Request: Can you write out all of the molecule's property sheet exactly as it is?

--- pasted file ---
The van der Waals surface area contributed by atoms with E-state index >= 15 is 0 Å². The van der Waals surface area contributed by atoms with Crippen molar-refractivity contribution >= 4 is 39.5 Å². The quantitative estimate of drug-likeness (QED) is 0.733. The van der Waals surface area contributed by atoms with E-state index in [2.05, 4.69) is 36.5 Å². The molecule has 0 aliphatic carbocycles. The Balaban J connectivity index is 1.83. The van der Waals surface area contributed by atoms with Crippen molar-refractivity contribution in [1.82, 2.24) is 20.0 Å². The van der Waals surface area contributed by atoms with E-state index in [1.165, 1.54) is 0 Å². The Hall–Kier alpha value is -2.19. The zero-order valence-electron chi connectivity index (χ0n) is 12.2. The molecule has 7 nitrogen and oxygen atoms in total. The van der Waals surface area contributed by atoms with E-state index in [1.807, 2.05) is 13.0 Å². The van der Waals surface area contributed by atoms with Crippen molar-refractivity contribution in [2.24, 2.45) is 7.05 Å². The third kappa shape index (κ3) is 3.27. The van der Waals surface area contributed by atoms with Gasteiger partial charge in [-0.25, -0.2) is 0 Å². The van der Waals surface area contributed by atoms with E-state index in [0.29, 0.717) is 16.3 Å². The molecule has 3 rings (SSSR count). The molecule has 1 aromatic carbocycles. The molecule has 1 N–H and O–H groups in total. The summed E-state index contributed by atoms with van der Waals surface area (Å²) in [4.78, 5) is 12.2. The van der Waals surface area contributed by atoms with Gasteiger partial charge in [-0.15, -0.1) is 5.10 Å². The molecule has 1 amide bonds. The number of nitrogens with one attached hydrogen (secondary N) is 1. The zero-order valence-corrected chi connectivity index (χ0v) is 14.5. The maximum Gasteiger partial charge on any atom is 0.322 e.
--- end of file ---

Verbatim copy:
The van der Waals surface area contributed by atoms with E-state index >= 15 is 0 Å². The van der Waals surface area contributed by atoms with Crippen molar-refractivity contribution >= 4 is 39.5 Å². The quantitative estimate of drug-likeness (QED) is 0.733. The van der Waals surface area contributed by atoms with E-state index in [2.05, 4.69) is 36.5 Å². The molecule has 0 aliphatic carbocycles. The Balaban J connectivity index is 1.83. The van der Waals surface area contributed by atoms with Crippen molar-refractivity contribution in [1.82, 2.24) is 20.0 Å². The van der Waals surface area contributed by atoms with E-state index in [1.165, 1.54) is 0 Å². The Hall–Kier alpha value is -2.19. The zero-order valence-electron chi connectivity index (χ0n) is 12.2. The molecule has 7 nitrogen and oxygen atoms in total. The van der Waals surface area contributed by atoms with E-state index in [1.807, 2.05) is 13.0 Å². The van der Waals surface area contributed by atoms with Crippen molar-refractivity contribution in [2.24, 2.45) is 7.05 Å². The third kappa shape index (κ3) is 3.27. The van der Waals surface area contributed by atoms with Gasteiger partial charge in [-0.25, -0.2) is 0 Å². The van der Waals surface area contributed by atoms with E-state index in [0.29, 0.717) is 16.3 Å². The molecule has 3 rings (SSSR count). The molecule has 1 aromatic carbocycles. The molecule has 1 N–H and O–H groups in total. The summed E-state index contributed by atoms with van der Waals surface area (Å²) in [4.78, 5) is 12.2. The van der Waals surface area contributed by atoms with Gasteiger partial charge in [-0.15, -0.1) is 5.10 Å². The molecule has 1 amide bonds. The number of nitrogens with one attached hydrogen (secondary N) is 1. The zero-order valence-corrected chi connectivity index (χ0v) is 14.5. The maximum Gasteiger partial charge on any atom is 0.322 e.